Traumatized dog

Discussion in 'Dog Health' started by alee, Nov 12, 2008.

  1. alee New Member

    Ok, well the other day we had planned a private lesson with a trainer who we were told was excellent, and I wanted to try some obedience with Rex, well the class didn't go to well Rex was scared to death of him... He even growled at him, and when he asked me if he normally growled at home, I said no and he was surprised. Rex loves people but he was scared to death of that trainer and the trainer just kept choking him. Now rex is used to a choke chain but¬łnever used like that I feel super bad because now he sticks to me and my mom and dad like crazy and he gets so scared easily). To make it worse the other night my parents were arguing, (he came down like always) to find me and started crying at the bathroom door, then he went to lay under my bed and got stuck and cried, and cried it took us quite a while to get him out. And yesterday we took him to my grandparents house, and he's suposed to stay out in there porch, and my normally happy go lucky I love life husky, was scared to death, he would keep coming in the kitchen and hiding under the table. I did put my sweater for him to lay on and thankfully that quieted him down a bit. Everyone is noticing the difference in his behaviour, what can I do so he goes back to his old self?

  2. Jean Cote Administrator

    Huskies don't respond too well to being choked or hit. I assume that he is a traditional trainer? I suggest you find another location where they teach positive training techniques like luring and clicker training.
  3. alee New Member

    There aren't really any more trainer's around. Rex is very obedient, but I just wanted to see my option if I did need another obedience course for getting rex certified as a therapy dog, which is really getting hard seeing as nobody around here can help me. When I asked the trainer if choking the dog was really necessary he said that huskies could take it.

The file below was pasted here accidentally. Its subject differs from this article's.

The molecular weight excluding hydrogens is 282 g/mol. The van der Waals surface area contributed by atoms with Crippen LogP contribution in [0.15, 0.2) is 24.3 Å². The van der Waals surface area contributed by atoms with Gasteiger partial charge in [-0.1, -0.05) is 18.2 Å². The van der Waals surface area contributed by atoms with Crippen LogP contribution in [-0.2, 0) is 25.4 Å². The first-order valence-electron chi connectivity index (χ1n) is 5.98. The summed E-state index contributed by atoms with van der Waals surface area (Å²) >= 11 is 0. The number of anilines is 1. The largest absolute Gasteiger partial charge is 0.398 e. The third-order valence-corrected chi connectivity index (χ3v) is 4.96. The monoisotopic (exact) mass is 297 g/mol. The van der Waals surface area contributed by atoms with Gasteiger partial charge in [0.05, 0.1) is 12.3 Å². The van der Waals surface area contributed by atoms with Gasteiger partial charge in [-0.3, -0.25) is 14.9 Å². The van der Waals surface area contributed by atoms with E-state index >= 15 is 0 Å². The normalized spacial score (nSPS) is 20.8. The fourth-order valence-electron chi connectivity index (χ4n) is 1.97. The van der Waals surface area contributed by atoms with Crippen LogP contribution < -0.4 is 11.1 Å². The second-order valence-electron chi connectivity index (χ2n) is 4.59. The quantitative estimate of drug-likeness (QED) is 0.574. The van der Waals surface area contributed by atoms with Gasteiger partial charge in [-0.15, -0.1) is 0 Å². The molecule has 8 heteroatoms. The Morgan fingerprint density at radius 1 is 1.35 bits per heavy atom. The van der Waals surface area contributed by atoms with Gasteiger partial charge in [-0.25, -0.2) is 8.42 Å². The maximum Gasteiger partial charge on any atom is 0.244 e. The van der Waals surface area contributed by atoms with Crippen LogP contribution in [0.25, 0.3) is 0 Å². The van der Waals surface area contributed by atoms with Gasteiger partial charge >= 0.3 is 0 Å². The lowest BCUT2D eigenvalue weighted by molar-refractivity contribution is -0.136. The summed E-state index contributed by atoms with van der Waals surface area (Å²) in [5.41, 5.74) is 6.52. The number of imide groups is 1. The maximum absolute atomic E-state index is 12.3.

4. tx_cowgirl Honored Member

    "Could take it"

    Ugh that's infuriating. Forgive me but whether or not a dog can "take it" is just ridiculous...sounds like this (insert word here) does not know how or when to use a choke chain and misused it with your dog. If you can't find a reputable, positive trainer in your area you may have to travel a little further or keep looking. I would definitely not settle for a trainer that you are your dog are not 100% comfortable with just to get his CGC. Especially if your dog is not comfortable with them.
  5. snooks Experienced Member

    Read Emma Parsons Click to Calm. The first trainer she took her Golden to choked him this way. It's what started her on the huge long painful journey with her traumatized, now aggressive Golden Ben. That single incident was what solidified Ben's occasional growl into an uncontrolled fear aggressive downward spiral. She devoted her life to helping him and did with much time, hardship, sorrow, and finally hope. Don't ever ever let someone else do that again to your dog. I know it's surprising and sometimes you expect a trainer to know what they're doing. I felt the same. But you have to be willing to step in and say NO not with my dog and not now. I have a shy dog and after the first time a trainer tried to force her over the teeter in agility I saw her terrified reaction. She went from unsure to shutdown.